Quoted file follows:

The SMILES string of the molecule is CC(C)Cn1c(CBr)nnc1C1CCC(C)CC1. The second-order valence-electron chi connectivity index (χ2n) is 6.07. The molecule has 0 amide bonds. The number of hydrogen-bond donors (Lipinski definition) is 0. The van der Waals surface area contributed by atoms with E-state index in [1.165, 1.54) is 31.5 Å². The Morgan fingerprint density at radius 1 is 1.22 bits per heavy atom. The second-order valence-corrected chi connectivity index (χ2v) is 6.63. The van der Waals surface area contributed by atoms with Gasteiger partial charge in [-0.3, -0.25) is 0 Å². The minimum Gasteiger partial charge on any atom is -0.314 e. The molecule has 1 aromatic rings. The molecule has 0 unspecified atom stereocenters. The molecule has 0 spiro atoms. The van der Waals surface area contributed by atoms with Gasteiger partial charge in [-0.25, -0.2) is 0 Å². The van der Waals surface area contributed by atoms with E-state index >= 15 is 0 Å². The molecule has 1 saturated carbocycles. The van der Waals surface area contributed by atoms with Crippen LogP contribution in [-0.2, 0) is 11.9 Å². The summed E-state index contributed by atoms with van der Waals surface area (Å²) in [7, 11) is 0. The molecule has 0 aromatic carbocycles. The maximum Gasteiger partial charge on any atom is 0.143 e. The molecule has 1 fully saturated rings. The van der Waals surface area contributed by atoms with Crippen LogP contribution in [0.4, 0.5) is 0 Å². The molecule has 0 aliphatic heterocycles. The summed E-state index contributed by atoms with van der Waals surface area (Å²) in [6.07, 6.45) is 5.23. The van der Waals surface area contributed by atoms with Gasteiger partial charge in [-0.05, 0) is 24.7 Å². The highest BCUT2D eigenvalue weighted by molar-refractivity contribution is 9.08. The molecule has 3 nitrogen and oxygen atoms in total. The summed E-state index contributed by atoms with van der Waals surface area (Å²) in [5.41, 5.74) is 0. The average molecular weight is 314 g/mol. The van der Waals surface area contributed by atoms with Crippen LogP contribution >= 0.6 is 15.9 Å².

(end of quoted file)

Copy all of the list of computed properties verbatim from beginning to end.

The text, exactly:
The SMILES string of the molecule is CC(C)Cn1c(CBr)nnc1C1CCC(C)CC1. The second-order valence-electron chi connectivity index (χ2n) is 6.07. The molecule has 0 amide bonds. The number of hydrogen-bond donors (Lipinski definition) is 0. The van der Waals surface area contributed by atoms with E-state index in [1.165, 1.54) is 31.5 Å². The Morgan fingerprint density at radius 1 is 1.22 bits per heavy atom. The second-order valence-corrected chi connectivity index (χ2v) is 6.63. The van der Waals surface area contributed by atoms with Gasteiger partial charge in [-0.3, -0.25) is 0 Å². The minimum Gasteiger partial charge on any atom is -0.314 e. The molecule has 1 aromatic rings. The molecule has 0 unspecified atom stereocenters. The molecule has 0 spiro atoms. The van der Waals surface area contributed by atoms with Gasteiger partial charge in [-0.25, -0.2) is 0 Å². The van der Waals surface area contributed by atoms with E-state index >= 15 is 0 Å². The molecule has 1 saturated carbocycles. The van der Waals surface area contributed by atoms with Crippen LogP contribution in [-0.2, 0) is 11.9 Å². The summed E-state index contributed by atoms with van der Waals surface area (Å²) in [7, 11) is 0. The molecule has 0 aromatic carbocycles. The maximum Gasteiger partial charge on any atom is 0.143 e. The molecule has 1 fully saturated rings. The van der Waals surface area contributed by atoms with Crippen LogP contribution in [0.4, 0.5) is 0 Å². The molecule has 0 aliphatic heterocycles. The summed E-state index contributed by atoms with van der Waals surface area (Å²) in [6.07, 6.45) is 5.23. The van der Waals surface area contributed by atoms with Gasteiger partial charge in [-0.05, 0) is 24.7 Å². The highest BCUT2D eigenvalue weighted by molar-refractivity contribution is 9.08. The molecule has 3 nitrogen and oxygen atoms in total. The summed E-state index contributed by atoms with van der Waals surface area (Å²) in [5.41, 5.74) is 0. The average molecular weight is 314 g/mol. The van der Waals surface area contributed by atoms with Crippen LogP contribution >= 0.6 is 15.9 Å².